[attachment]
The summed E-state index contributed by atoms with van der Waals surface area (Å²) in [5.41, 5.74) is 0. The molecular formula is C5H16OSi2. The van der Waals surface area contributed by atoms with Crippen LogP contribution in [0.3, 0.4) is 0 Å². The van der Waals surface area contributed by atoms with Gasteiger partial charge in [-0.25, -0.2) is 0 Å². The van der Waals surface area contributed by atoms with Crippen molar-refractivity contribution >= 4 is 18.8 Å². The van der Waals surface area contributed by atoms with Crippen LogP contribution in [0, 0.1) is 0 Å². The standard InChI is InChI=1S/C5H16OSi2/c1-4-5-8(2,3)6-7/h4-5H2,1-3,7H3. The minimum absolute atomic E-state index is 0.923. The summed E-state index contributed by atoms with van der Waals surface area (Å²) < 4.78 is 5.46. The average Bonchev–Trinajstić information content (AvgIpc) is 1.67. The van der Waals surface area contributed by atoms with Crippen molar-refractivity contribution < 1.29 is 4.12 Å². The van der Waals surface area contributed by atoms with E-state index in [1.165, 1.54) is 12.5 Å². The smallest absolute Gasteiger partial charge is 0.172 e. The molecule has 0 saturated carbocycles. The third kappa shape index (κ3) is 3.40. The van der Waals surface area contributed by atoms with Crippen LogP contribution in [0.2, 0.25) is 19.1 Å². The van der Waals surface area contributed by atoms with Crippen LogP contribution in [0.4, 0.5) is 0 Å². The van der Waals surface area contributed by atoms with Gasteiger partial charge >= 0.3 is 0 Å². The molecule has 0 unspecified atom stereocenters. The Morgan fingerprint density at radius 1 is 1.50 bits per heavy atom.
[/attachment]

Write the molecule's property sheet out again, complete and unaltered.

The summed E-state index contributed by atoms with van der Waals surface area (Å²) in [5.41, 5.74) is 0. The molecular formula is C5H16OSi2. The van der Waals surface area contributed by atoms with Crippen LogP contribution in [0.3, 0.4) is 0 Å². The van der Waals surface area contributed by atoms with Gasteiger partial charge in [-0.25, -0.2) is 0 Å². The van der Waals surface area contributed by atoms with Crippen molar-refractivity contribution >= 4 is 18.8 Å². The van der Waals surface area contributed by atoms with Crippen LogP contribution in [0, 0.1) is 0 Å². The standard InChI is InChI=1S/C5H16OSi2/c1-4-5-8(2,3)6-7/h4-5H2,1-3,7H3. The minimum absolute atomic E-state index is 0.923. The summed E-state index contributed by atoms with van der Waals surface area (Å²) < 4.78 is 5.46. The average Bonchev–Trinajstić information content (AvgIpc) is 1.67. The van der Waals surface area contributed by atoms with Crippen molar-refractivity contribution < 1.29 is 4.12 Å². The van der Waals surface area contributed by atoms with E-state index in [1.165, 1.54) is 12.5 Å². The smallest absolute Gasteiger partial charge is 0.172 e. The molecule has 0 saturated carbocycles. The third kappa shape index (κ3) is 3.40. The van der Waals surface area contributed by atoms with Crippen LogP contribution in [0.2, 0.25) is 19.1 Å². The van der Waals surface area contributed by atoms with Crippen LogP contribution in [0.4, 0.5) is 0 Å². The van der Waals surface area contributed by atoms with Gasteiger partial charge >= 0.3 is 0 Å². The molecule has 0 unspecified atom stereocenters. The Morgan fingerprint density at radius 1 is 1.50 bits per heavy atom.